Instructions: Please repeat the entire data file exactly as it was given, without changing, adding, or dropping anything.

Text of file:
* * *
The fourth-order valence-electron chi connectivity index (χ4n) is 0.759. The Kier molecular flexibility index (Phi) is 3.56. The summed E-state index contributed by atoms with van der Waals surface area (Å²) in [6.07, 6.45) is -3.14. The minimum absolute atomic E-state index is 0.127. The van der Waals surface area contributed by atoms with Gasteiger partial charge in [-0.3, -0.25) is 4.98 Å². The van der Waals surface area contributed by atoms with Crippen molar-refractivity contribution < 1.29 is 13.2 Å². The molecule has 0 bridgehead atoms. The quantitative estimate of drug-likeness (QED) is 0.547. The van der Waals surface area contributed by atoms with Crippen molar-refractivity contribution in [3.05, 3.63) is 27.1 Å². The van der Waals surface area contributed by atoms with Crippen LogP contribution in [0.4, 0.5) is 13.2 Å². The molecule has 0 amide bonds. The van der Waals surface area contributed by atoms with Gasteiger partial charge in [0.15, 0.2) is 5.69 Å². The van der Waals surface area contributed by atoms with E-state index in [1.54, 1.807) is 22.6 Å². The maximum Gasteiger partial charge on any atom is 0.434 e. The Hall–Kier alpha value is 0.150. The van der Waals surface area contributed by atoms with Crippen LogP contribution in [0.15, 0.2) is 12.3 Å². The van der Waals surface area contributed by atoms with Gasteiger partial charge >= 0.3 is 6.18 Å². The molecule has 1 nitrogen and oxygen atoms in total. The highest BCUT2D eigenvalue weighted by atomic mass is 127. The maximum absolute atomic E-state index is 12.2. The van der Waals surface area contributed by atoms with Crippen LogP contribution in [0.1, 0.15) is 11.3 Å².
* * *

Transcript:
The fourth-order valence-electron chi connectivity index (χ4n) is 0.759. The Kier molecular flexibility index (Phi) is 3.56. The summed E-state index contributed by atoms with van der Waals surface area (Å²) in [6.07, 6.45) is -3.14. The minimum absolute atomic E-state index is 0.127. The van der Waals surface area contributed by atoms with Gasteiger partial charge in [-0.3, -0.25) is 4.98 Å². The van der Waals surface area contributed by atoms with Crippen molar-refractivity contribution < 1.29 is 13.2 Å². The molecule has 0 bridgehead atoms. The quantitative estimate of drug-likeness (QED) is 0.547. The van der Waals surface area contributed by atoms with Crippen molar-refractivity contribution in [3.05, 3.63) is 27.1 Å². The van der Waals surface area contributed by atoms with Crippen LogP contribution in [0.4, 0.5) is 13.2 Å². The molecule has 0 amide bonds. The van der Waals surface area contributed by atoms with Gasteiger partial charge in [0.15, 0.2) is 5.69 Å². The van der Waals surface area contributed by atoms with E-state index in [1.54, 1.807) is 22.6 Å². The maximum Gasteiger partial charge on any atom is 0.434 e. The Hall–Kier alpha value is 0.150. The van der Waals surface area contributed by atoms with Crippen LogP contribution in [0.15, 0.2) is 12.3 Å². The van der Waals surface area contributed by atoms with Gasteiger partial charge >= 0.3 is 6.18 Å². The molecule has 1 nitrogen and oxygen atoms in total. The highest BCUT2D eigenvalue weighted by atomic mass is 127. The maximum absolute atomic E-state index is 12.2. The van der Waals surface area contributed by atoms with Crippen LogP contribution in [0.1, 0.15) is 11.3 Å².